In another attempt to grab headlines, McHenry County Board Chairman Jack Franks has proposed a resolution to prevent current countywide elected officials from participating in the Illinois Municipal Retirement Fund pension program
According to the Will County State’s Attorney’s Office, a County Board does not have that power.
Already two such officials, Sheriff Bill Prim and Recorder of Deeds Joe Tirio are non-participants.
I remember another, Coroner Dr. Anne Majewski, telling me she didn’t want to be in IMRF, but, perhaps the way some County Board members joined without realizing they had, she apparently signed some paperwork at the beginning of her service that she didn’t realize authorized her participation and now can’t get out. (She told me she would rather manage her own retirement money.)
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Anne Majewski post correcting comment, which you can read below:
Cal, you are uninformed and Joe Tirio abd Bill Prim have not signed papers to opt out of IMRF.
There are no papers to opt out only to opt in.
All their W 2s show they,are pension eligible.
I inquired in Jan 2013 discussing with County Admin Sarbaugh and,assistant and witH IRMF,and was told I cannot opt out because of resolution signed by Chairman Tryon.
You misrepresented me.
I never,signed the wrong firm I also do not take County,Health insurance,as I do not believe government should fund or control that for electeds.
Get the facts straight.
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It seems to me that by not signing up, the Sheriff and Recorder opted out, as did County Board member Andrew Gasser. See “Andrew Gasser Fulfills Two Campaign Promises” in which are posted his waivers of health insurance and IMRF pension participation, the later of which is posted below:
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Here’s the law:
Sec. 7-137. Participating and covered employees.
(a) The persons described in this paragraph (a) shall be included within and be subject to this Article and eligible to benefits from this fund, beginning upon the dates hereinafter specified:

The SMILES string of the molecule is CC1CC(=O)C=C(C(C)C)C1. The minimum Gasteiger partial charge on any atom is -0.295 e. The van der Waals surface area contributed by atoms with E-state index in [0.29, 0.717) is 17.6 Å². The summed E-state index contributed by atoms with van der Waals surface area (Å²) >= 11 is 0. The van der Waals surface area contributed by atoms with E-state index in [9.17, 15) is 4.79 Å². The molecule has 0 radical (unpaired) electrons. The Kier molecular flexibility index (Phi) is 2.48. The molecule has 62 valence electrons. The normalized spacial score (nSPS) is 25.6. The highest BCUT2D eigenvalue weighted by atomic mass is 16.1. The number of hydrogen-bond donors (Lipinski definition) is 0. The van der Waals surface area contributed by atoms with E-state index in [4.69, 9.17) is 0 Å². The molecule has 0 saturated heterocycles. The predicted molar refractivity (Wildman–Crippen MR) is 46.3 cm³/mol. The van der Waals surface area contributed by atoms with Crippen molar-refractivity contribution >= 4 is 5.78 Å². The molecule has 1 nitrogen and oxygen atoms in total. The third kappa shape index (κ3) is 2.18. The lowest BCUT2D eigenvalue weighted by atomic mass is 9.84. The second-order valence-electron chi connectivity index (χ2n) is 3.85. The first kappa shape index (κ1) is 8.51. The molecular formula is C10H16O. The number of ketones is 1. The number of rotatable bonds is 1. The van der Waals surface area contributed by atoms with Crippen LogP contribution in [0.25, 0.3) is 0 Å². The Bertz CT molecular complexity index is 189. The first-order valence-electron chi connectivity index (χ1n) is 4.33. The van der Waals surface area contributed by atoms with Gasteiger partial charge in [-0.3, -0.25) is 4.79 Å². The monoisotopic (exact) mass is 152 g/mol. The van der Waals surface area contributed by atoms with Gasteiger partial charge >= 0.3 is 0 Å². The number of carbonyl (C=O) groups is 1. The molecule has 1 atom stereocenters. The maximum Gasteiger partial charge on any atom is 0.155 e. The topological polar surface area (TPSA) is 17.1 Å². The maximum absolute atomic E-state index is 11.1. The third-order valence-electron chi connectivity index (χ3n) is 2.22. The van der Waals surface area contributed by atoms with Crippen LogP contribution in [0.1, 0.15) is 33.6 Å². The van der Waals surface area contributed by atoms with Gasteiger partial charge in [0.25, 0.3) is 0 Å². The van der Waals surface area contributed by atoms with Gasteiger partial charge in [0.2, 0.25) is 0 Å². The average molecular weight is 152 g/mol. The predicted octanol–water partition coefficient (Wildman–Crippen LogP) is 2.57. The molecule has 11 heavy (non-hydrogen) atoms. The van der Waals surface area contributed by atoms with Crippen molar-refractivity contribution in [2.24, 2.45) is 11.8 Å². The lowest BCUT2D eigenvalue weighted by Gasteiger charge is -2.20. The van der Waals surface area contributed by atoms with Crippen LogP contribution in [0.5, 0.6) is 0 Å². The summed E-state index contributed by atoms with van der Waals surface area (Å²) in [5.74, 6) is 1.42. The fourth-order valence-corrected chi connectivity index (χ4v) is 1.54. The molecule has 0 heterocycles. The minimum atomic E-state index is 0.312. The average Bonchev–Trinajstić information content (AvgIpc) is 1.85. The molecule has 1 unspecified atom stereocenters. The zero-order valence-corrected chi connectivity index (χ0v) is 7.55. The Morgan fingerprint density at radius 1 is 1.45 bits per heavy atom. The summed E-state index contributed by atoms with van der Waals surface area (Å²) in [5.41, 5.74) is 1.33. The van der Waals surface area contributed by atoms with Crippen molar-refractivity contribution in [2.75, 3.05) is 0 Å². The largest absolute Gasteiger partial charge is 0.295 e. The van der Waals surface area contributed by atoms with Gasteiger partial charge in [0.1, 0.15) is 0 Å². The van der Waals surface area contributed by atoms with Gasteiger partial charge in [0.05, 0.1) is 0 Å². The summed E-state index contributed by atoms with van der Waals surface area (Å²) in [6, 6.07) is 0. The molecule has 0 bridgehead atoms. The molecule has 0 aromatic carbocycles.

1. Except as to the employees specifically excluded under the provisions of this Article, all persons who are employees of any municipality (or instrumentality thereof) or participating instrumentality on the effective date of participation of the municipality or participating instrumentality beginning upon such effective date.
2. Except as to the employees specifically excluded under the provisions of this Article, all persons, who became employees of any participating municipality (or instrumentality thereof) or participating instrumentality after the effective date of participation of such municipality or participating instrumentality, beginning upon the date such person becomes an employee.
3. All persons who file notice with the board as provided in paragraph (b) 2 and 3 of this Section, beginning upon the date of filing such notice.
(b) The following described persons shall not be considered participating employees eligible for benefits from this fund, but shall be included within and be subject to this Article (each of the descriptions is not exclusive but is cumulative):
1. Any person who occupies an office or is employed in a position normally requiring performance of duty during less than 600 hours a year for a municipality (including all instrumentalities thereof) or a participating instrumentality. If a school treasurer performs services for more than one school district, the total number of hours of service normally required for the several school districts shall be considered to determine whether he qualifies under this paragraph;
2. Except as provided in items 2.5, 2.6, and 2.7, any person who holds elective office, unless he or she has elected while in that office in a written notice on file with the board to become a participating employee;
Another county, Will County, tried to do what Franks is proposing in the Human Resources Committee tomorrow at 8:30. (Listen to it here. One has to wait until 8:30 for the audio to start.)
The Will County State’s Attorney’s Office gave its opinion on a similar proposal.
You can hear the Assistant State’s Attorney in the following YouTube recording (which, one can notice is not only audio, as is the case in McHenry County, but video.)
If you don’t want to listen to the recording, the relevant opinion from the Will County Assistant State’s Attorney is below:
“Whether you act of not, there is no way you could in any way affect the ability to receive a pension…[for countrywide elected officials].
After hearing the opinion, the County Board removed that item from its agenda.
Given the likelihood that the McHenry County State’s Attorney’s Office would come to the same conclusion, it is difficult to characterize Jack Franks’ efforts to take pensions away from those countywide mentioned in the 1970 Illinois State Constitution as anything other than a publicity stunt.
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I remember being given the option of participating in IMRF when I took office as McHenry County Treasurer in December, 1966.
At age 24, I declined.
A year or so later, I changed my mind.
After buying in the time I had missed, those four years of credit were added to my legislative pension credits (which were augmented by four years working for the Illinois Department of Central Management Services) to provide me with twenty-four years of pension credit leading to the generous pension for which I thank you.